Osgood Schlatters Disease

Osgood Schlatters

Osgood Schlatters Disease

Osgood Schlatters disease is not a disease. Rather, it’s an overuse injury. It is most common in children and young athletes. Osgood Schlatters is a painful swelling of the bump on the upper part of the shinbone, just below the knee. This bump is called the anterior tibial tubercle. OS is more common in children between 9 and 16 years of age. In addition, it is more frequently seen in boys than girls and usually during a period of rapid growth.


Osgood Schlatters is caused by recurring tension and pressure on the kneecap tendon around the front muscles of the thigh. This pressure is usually caused from repetitive overuse of the knee. Movement such as, running and jumping may cause OS. In addition, poor flexibility in the quadriceps & hamstrings add pressure to the knee which increases the risk for developing the syndrome.


Some of the symptoms include knee pain while running & jumping. Also, participating in any activity that puts strain on the knee can become problematic. Another symptom may be swelling. Along with pain, these symptoms may limit your ability to do activity that require full range of (knee) motion. Usually, one knee is affected. However, 20% of the cases have experienced Osgood Schlatters in both knees.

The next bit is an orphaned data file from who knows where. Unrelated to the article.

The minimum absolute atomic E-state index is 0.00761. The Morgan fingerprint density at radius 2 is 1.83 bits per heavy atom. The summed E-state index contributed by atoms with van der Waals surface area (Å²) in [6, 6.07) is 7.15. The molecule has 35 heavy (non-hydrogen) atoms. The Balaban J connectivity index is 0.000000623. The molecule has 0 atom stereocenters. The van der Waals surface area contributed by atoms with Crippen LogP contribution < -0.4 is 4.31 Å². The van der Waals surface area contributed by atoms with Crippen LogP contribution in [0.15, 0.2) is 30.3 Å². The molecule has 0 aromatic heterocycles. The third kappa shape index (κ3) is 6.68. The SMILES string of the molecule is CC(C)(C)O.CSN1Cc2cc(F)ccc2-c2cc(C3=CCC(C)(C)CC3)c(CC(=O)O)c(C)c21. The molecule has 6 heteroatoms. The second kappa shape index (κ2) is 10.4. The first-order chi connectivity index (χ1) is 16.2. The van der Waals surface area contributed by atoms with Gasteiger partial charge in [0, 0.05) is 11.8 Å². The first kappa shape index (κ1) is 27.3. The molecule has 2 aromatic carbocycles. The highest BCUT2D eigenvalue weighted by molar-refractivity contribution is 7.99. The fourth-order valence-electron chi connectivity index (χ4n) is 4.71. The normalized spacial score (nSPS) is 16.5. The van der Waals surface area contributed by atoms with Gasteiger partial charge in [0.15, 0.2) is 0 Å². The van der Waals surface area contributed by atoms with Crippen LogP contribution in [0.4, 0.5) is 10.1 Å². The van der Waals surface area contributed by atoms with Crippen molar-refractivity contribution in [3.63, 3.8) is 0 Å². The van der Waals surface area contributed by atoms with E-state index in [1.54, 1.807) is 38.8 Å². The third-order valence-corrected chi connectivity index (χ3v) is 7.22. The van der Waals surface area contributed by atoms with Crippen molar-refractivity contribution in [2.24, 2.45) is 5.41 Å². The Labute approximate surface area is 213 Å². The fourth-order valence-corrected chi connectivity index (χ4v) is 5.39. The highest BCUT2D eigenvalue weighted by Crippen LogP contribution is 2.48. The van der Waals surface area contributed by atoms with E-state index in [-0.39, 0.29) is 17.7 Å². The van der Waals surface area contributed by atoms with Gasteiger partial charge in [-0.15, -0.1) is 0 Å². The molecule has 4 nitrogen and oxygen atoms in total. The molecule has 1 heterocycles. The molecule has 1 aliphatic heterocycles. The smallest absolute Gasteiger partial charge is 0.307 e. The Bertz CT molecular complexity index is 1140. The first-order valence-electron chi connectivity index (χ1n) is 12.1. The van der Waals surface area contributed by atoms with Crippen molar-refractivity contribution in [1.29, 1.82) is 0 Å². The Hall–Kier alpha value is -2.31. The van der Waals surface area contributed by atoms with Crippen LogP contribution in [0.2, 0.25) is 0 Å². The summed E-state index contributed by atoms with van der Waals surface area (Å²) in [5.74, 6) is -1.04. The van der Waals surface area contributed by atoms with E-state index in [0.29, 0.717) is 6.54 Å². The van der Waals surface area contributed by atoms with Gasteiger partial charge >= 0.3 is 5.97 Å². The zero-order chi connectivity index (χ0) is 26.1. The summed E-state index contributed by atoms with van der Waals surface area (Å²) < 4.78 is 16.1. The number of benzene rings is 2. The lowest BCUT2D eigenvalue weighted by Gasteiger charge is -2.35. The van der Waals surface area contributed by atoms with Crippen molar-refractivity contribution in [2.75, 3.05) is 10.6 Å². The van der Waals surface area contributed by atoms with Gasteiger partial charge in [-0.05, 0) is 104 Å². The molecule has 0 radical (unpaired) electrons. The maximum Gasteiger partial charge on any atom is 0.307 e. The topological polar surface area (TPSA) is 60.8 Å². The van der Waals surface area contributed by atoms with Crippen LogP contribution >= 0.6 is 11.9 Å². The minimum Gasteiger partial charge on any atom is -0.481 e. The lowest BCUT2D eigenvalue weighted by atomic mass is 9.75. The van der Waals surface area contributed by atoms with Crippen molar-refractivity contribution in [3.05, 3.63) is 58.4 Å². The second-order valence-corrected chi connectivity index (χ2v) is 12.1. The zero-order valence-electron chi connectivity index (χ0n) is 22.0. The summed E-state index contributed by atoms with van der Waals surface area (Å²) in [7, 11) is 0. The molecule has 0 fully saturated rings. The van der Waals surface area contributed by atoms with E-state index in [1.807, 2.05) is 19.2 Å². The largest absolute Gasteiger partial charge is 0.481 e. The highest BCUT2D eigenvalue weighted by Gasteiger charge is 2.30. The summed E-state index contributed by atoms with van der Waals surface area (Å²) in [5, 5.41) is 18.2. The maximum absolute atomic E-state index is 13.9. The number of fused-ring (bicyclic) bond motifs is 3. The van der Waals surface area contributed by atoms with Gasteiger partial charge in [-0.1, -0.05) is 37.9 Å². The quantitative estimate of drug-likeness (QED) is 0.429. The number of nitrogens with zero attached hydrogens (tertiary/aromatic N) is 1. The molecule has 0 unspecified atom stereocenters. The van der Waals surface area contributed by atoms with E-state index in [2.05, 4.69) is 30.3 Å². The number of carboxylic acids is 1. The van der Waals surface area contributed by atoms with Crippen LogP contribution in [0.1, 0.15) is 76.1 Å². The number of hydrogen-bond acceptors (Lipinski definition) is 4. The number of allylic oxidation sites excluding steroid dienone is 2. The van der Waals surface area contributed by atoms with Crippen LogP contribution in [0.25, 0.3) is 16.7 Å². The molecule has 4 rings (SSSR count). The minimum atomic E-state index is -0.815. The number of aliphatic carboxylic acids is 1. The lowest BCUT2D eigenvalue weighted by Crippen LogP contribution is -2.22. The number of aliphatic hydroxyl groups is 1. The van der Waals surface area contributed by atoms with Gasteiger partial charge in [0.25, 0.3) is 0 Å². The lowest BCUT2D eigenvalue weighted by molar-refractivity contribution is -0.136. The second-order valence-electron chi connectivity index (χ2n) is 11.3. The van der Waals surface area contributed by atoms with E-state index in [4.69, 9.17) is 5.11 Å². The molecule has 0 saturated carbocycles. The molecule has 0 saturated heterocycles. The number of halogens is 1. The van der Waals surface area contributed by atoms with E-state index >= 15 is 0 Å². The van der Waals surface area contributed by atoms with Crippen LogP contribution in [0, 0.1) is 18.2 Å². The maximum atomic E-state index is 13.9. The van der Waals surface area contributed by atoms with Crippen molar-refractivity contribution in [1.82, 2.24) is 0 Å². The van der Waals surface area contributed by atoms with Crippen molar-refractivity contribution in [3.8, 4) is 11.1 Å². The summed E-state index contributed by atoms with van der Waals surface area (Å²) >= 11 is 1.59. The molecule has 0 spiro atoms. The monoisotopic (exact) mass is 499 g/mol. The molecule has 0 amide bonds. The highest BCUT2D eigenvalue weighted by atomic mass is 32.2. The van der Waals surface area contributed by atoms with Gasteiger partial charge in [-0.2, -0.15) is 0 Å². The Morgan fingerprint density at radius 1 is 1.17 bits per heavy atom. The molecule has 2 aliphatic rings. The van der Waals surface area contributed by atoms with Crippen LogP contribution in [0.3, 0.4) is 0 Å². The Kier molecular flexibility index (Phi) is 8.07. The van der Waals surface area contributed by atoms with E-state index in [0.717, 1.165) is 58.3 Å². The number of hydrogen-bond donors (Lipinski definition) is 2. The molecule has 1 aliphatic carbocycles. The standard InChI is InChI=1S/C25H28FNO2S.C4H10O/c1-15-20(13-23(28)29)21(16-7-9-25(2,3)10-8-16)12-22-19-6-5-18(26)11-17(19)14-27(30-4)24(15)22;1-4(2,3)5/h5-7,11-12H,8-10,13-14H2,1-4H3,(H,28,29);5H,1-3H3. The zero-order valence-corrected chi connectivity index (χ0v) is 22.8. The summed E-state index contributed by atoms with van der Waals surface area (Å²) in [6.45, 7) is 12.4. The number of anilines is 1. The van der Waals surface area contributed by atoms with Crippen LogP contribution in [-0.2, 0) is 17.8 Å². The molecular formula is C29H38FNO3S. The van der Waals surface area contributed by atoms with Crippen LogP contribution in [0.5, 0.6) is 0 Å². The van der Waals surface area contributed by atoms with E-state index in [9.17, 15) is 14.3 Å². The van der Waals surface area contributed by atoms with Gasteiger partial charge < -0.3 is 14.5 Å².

A physical examination to review your knee symptoms by your doctor is common. X-rays are not required  to diagnosis Osgood Schlatters. However, your doctor may need X-rays to examine the knee pain more thoroughly.


RICE therapy (Rest, Ice, Compress & Elevate) is highly recommended.

To learn about RICE, click here.

In addition, regular stretching of the quadriceps and hamstrings will help. On occasion, doctors recommend wearing knee straps (check out knee straps, pads and braces here) to relieve pressure during activity that require full knee movement. Talk to your doctor about anti-inflammatory medication. Do not take them without speaking to your doctor first. Osgood Schlatters can be quite painful, but usually resolves itself within 12 to 24 months.


The numerous injuries that are usually caused by this disorder sometimes go unnoticed. Prevention may not be possible but follow the tips below to hopefully prevent the onset of Osgood Schlatters.

  • An adequate warm up
  • Regular stretching before and after activity
  • Proper fitted shoes
  • Listening to your body (Don’t work through the pain)

Did you have Osgood Schlatters growing up? Please comment below. 

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